November 16, 2009

What Next for South Nags Head


The aftermath of the November nor'easter raises some interesting questions for the Town of Nags Head and Dare County.   The South Nags Head area has been hit hard while it appears that some parts of northern Nags Head actually gained sand from the storm.  I posted a slide show of photos form the storm in my Picasa gallery.  The photo to the left shows the area that demonstrates the challenges the town faces.  
This is the Seagull Dr. area.  Homes here have been sitting below the high tide line, protected by a large wall of sandbags, since hurricane Isabel.   The owner of the homes has added bags, replaced septic systems and generally done everything he could to keep the rental homes habitable.  The homes were protected by sandbags before Isabel and some people, including me, believe that these bags increased erosion directly to the south of the area.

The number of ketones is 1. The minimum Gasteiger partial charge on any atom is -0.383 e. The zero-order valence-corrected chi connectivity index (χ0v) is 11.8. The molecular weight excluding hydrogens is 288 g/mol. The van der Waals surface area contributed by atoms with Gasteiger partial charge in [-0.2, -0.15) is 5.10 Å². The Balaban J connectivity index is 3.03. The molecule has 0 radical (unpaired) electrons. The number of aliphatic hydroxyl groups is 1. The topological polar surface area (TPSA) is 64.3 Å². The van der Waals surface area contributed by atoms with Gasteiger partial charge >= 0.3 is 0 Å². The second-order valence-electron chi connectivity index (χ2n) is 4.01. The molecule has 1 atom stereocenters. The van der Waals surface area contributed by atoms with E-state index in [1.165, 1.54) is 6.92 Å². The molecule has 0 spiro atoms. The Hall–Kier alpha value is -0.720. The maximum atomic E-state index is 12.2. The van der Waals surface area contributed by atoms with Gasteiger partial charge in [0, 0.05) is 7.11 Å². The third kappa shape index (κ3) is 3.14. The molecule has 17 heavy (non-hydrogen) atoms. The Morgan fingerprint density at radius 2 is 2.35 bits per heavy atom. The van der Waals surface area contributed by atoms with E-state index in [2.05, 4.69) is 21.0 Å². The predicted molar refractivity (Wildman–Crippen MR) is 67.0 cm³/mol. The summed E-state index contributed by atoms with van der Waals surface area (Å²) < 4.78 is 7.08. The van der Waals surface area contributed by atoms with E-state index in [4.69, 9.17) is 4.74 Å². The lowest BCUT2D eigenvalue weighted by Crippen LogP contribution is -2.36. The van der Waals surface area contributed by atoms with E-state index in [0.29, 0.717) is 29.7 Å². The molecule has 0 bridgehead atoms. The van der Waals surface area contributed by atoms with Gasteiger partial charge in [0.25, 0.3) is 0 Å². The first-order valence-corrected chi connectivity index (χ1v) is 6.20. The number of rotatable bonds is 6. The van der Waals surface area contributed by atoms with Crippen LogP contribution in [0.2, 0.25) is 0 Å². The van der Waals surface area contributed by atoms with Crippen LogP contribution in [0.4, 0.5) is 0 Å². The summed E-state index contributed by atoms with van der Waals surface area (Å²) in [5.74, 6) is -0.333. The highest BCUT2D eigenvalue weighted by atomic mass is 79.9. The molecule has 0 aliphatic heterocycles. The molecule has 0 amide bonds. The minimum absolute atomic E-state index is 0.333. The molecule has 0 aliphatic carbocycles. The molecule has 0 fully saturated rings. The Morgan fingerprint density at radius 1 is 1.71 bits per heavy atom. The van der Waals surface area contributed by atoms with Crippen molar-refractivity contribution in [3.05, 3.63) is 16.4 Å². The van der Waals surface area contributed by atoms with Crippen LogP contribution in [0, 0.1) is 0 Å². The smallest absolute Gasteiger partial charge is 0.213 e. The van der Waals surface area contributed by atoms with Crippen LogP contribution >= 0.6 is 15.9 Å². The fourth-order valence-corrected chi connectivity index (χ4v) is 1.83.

As the photo shows the bags have finally failed, the homes sit clearly in the ocean and sand and street behind the homes has been taken by the ocean.  IT IS TIME FOR THESE HOMES TO COME DOWN.  and this is the question facing local governments.  I have no doubt that the owner will apply for permits to haul sand to the site to fill in behind the homes and to install new sandbags.  He needs the sand so he can install new septic systems for the homes.   It may be that he will decide the ocean has finally won but this area has a history of coming back again and again and the owner has a history of appealing to the town for one more permit.  To his credit he has invested his money, not the public's, in protecting his homes but the town and the Dare County health department has enabled his actions by providing permits.